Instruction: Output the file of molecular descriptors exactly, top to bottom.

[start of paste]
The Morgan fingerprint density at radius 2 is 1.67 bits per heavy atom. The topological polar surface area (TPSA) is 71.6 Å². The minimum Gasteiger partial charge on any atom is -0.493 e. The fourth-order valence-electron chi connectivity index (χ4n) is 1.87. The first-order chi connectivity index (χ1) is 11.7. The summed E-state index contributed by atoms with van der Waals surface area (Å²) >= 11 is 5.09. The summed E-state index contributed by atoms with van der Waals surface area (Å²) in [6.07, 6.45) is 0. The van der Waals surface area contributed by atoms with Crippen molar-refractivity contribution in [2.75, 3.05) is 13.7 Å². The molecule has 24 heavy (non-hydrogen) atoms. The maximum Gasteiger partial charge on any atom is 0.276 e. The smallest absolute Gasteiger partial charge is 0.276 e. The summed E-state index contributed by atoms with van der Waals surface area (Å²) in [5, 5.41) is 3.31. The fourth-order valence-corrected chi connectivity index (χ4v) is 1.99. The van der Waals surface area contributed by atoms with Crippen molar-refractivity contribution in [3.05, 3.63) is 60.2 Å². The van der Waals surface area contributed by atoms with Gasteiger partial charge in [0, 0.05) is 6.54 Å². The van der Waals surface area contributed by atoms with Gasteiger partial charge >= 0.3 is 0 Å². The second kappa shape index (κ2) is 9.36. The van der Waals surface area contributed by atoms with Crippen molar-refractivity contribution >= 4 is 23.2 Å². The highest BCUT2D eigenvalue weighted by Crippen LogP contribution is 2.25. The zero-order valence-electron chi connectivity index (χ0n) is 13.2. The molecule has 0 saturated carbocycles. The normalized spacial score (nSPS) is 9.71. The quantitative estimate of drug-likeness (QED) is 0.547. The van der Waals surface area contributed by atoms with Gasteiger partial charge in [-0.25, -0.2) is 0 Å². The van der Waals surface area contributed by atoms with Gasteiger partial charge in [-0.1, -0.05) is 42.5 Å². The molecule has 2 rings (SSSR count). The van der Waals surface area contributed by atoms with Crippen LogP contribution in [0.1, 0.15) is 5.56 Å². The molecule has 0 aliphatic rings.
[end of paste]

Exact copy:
The Morgan fingerprint density at radius 2 is 1.67 bits per heavy atom. The topological polar surface area (TPSA) is 71.6 Å². The minimum Gasteiger partial charge on any atom is -0.493 e. The fourth-order valence-electron chi connectivity index (χ4n) is 1.87. The first-order chi connectivity index (χ1) is 11.7. The summed E-state index contributed by atoms with van der Waals surface area (Å²) >= 11 is 5.09. The summed E-state index contributed by atoms with van der Waals surface area (Å²) in [6.07, 6.45) is 0. The van der Waals surface area contributed by atoms with Crippen molar-refractivity contribution in [2.75, 3.05) is 13.7 Å². The molecule has 24 heavy (non-hydrogen) atoms. The maximum Gasteiger partial charge on any atom is 0.276 e. The smallest absolute Gasteiger partial charge is 0.276 e. The summed E-state index contributed by atoms with van der Waals surface area (Å²) in [5, 5.41) is 3.31. The fourth-order valence-corrected chi connectivity index (χ4v) is 1.99. The van der Waals surface area contributed by atoms with Crippen molar-refractivity contribution in [3.05, 3.63) is 60.2 Å². The van der Waals surface area contributed by atoms with Gasteiger partial charge in [0, 0.05) is 6.54 Å². The van der Waals surface area contributed by atoms with Gasteiger partial charge >= 0.3 is 0 Å². The second kappa shape index (κ2) is 9.36. The van der Waals surface area contributed by atoms with Crippen molar-refractivity contribution >= 4 is 23.2 Å². The highest BCUT2D eigenvalue weighted by Crippen LogP contribution is 2.25. The zero-order valence-electron chi connectivity index (χ0n) is 13.2. The molecule has 0 saturated carbocycles. The normalized spacial score (nSPS) is 9.71. The quantitative estimate of drug-likeness (QED) is 0.547. The van der Waals surface area contributed by atoms with Gasteiger partial charge in [-0.25, -0.2) is 0 Å². The van der Waals surface area contributed by atoms with Gasteiger partial charge in [-0.1, -0.05) is 42.5 Å². The molecule has 2 rings (SSSR count). The van der Waals surface area contributed by atoms with Crippen LogP contribution in [0.1, 0.15) is 5.56 Å². The molecule has 0 aliphatic rings.